At the first public BioLogos Conference in the summer of 2015, Prof. Ard Louis, a professor of theoretical physics at Oxford gave an outstanding talk “Randomness and Other Metaphors in the Theory of Evolution.” The lecture is available on YouTube (see below). I’ve held off on posting about it because the lecture runs 46 minutes, while clips of even 7 or 8 minutes tend to exceed the attention span of most readers. However, I just came across the video and watched it again. It is well worth the time, presented with humour and a number of excellent visuals (including videos). I’ve had the opportunity to meet and talk with Ard on several occasions. He is equally at home discussing science or Christian faith and takes both very seriously. A number of concepts he touches on in this talk are ones that my group, or those of my colleagues, have investigated and his points are ones we need to take seriously. If you have the time to watch the video you will not be disappointed. (A couple of shorter videos below also introduce some of the major points.)
When the talk was posted at BioLogos, Ard introduced it:
Popular descriptions of evolution can employ many value-laden metaphors such as survival of the fittest, selfish genes, or random mutations. While these can have precise scientific meanings, they are unfortunately often misappropriated in popular natural (a)theological arguments, used both by religiously motivated anti-evolutionists and metaphysical naturalists, that look at the natural world and then extract theological meaning (or lack of meaning) from it. In this talk I will re-consider some of these metaphors. For example, the word “random” can have overtones such as purposeless. But in science and engineering we often use methods that employ random number generators to precisely calculate well-defined properties. There are many parallels between these methods and the way that evolution works. Technically these are often called “stochastic” methods, so it might have been better if we scientists had used the term stochastic mutations, instead of random mutations, since the former term is scientifically correct but runs less risk of carrying unnecessary metaphysical baggage. Helping people avoid misunderstandings of these metaphors may allow them to better appreciate just how beautiful the science of evolution really is.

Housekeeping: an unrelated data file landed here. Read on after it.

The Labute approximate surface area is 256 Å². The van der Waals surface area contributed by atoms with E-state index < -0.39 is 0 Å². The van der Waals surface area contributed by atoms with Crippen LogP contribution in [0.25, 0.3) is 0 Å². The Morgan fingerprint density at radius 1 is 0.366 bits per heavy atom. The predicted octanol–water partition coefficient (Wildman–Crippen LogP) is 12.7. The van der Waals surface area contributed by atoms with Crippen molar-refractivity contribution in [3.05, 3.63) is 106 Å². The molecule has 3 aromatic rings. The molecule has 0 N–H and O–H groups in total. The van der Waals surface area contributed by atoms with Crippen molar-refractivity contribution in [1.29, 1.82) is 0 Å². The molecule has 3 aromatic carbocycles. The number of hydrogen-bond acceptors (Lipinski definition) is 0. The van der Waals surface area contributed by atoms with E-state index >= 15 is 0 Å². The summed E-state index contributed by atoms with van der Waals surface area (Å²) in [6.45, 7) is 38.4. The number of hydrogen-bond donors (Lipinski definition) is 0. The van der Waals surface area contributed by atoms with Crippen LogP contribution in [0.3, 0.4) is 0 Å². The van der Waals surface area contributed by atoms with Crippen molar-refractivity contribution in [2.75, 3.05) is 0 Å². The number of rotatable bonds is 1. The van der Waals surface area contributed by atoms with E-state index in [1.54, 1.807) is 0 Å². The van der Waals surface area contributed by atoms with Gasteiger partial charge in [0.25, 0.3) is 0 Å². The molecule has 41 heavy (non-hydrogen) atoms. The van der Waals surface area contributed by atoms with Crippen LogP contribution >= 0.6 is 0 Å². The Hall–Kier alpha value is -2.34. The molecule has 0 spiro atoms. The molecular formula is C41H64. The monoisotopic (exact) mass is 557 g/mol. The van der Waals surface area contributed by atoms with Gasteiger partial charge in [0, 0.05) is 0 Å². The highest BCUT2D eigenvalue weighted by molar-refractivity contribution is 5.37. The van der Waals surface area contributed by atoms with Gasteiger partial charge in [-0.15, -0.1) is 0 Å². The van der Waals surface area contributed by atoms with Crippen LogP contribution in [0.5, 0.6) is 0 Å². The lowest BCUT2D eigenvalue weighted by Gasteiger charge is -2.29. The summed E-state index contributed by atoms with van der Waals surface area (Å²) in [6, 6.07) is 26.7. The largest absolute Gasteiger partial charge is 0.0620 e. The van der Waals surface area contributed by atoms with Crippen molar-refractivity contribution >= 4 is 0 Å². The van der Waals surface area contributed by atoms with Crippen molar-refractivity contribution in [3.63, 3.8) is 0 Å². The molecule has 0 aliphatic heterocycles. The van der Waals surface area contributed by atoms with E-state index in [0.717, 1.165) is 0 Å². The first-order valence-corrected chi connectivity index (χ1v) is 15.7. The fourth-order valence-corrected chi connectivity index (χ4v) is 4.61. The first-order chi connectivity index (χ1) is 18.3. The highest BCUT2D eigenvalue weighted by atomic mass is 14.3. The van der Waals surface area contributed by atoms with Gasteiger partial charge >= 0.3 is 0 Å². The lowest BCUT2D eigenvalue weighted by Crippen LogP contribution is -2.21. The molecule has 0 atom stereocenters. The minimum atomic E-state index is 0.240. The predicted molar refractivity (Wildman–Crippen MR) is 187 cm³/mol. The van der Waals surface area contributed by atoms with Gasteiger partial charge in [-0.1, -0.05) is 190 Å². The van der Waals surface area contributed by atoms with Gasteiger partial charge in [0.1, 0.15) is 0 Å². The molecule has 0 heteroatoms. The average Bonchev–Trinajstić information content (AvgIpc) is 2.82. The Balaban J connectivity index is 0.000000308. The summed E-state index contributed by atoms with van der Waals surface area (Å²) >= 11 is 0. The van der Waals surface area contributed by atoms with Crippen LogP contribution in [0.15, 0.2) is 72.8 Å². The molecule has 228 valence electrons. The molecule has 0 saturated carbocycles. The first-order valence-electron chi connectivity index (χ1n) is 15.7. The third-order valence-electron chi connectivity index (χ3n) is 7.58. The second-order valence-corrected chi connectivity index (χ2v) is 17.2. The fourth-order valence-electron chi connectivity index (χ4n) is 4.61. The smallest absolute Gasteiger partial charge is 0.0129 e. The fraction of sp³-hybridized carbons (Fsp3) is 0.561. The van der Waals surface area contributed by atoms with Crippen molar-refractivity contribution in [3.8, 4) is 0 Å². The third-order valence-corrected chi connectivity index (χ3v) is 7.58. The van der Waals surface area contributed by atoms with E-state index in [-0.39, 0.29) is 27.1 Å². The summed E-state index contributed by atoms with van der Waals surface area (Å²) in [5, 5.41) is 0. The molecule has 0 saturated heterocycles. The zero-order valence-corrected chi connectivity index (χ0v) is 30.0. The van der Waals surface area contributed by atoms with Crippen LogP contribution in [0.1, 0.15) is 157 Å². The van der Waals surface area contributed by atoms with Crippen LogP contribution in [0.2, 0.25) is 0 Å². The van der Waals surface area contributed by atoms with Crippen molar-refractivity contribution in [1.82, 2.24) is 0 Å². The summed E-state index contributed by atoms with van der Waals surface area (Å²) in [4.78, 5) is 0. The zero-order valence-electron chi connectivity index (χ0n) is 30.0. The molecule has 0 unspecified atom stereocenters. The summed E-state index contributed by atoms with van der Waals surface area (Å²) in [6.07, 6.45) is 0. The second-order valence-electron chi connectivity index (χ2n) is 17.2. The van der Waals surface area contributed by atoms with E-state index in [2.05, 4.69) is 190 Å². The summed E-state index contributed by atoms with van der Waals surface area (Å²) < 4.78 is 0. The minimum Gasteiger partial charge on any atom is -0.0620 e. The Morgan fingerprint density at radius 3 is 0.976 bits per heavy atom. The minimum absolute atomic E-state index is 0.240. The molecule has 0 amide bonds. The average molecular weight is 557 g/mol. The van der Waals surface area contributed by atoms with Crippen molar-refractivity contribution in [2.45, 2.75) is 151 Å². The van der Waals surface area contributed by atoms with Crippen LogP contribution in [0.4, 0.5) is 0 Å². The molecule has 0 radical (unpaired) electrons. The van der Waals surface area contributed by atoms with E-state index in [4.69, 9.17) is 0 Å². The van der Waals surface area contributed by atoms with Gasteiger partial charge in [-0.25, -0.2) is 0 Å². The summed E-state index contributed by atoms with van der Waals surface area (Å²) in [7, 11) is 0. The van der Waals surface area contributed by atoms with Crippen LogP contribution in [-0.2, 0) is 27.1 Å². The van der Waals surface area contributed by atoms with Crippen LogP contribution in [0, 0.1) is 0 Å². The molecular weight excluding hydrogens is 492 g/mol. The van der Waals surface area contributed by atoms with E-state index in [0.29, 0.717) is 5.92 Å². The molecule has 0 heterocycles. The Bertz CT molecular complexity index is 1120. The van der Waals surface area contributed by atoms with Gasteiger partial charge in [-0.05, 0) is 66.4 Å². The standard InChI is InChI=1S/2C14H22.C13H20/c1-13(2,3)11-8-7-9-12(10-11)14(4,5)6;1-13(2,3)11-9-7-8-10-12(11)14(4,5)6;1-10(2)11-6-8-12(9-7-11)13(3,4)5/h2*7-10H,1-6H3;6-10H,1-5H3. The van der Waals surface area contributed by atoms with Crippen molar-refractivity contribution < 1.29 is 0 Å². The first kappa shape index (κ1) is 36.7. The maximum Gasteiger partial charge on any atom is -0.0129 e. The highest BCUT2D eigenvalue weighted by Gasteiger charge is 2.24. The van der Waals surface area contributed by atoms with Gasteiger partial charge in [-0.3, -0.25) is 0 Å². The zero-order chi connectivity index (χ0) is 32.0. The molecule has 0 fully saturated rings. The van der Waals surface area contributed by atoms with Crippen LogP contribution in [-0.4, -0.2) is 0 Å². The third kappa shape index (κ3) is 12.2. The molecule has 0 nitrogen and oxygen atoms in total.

Evolution isn’t random although it uses probabilistic processes to achieve an outcome. If the above clip is too long, here is a much shorter clip where Prof. Louis discusses self-assembly:
Prof. Conway Morris, Professor of Paleobiology at Cambridge University, specializes the emergence of complexity and construction of the major animal body plans in the Cambrian explosion. In this clip Prof. Louis and Prof. Conway Morris discuss randomness:
The point being made in this clip is that the scientific definition of randomness does not imply that something is is open-ended and purposeless. The evolutionary process is an efficient search algorithm optimizing for specific functions. In fact, the evolutionary process follows well defined roads and paths constrained by the nature of chemistry and physics. Not everything is possible, there are a limited number of possible solutions, stable points in biological space. There is no reason to conclude that evolution demonstrates that we are accidents of nature.
Now one can argue, as Darrel Falk does in the book chapter discussed on Tuesday (A Matter of Providence), that the appearance of humankind remains a highly contingent and improbable event. But the overall process of evolution is not arbitrary and random.
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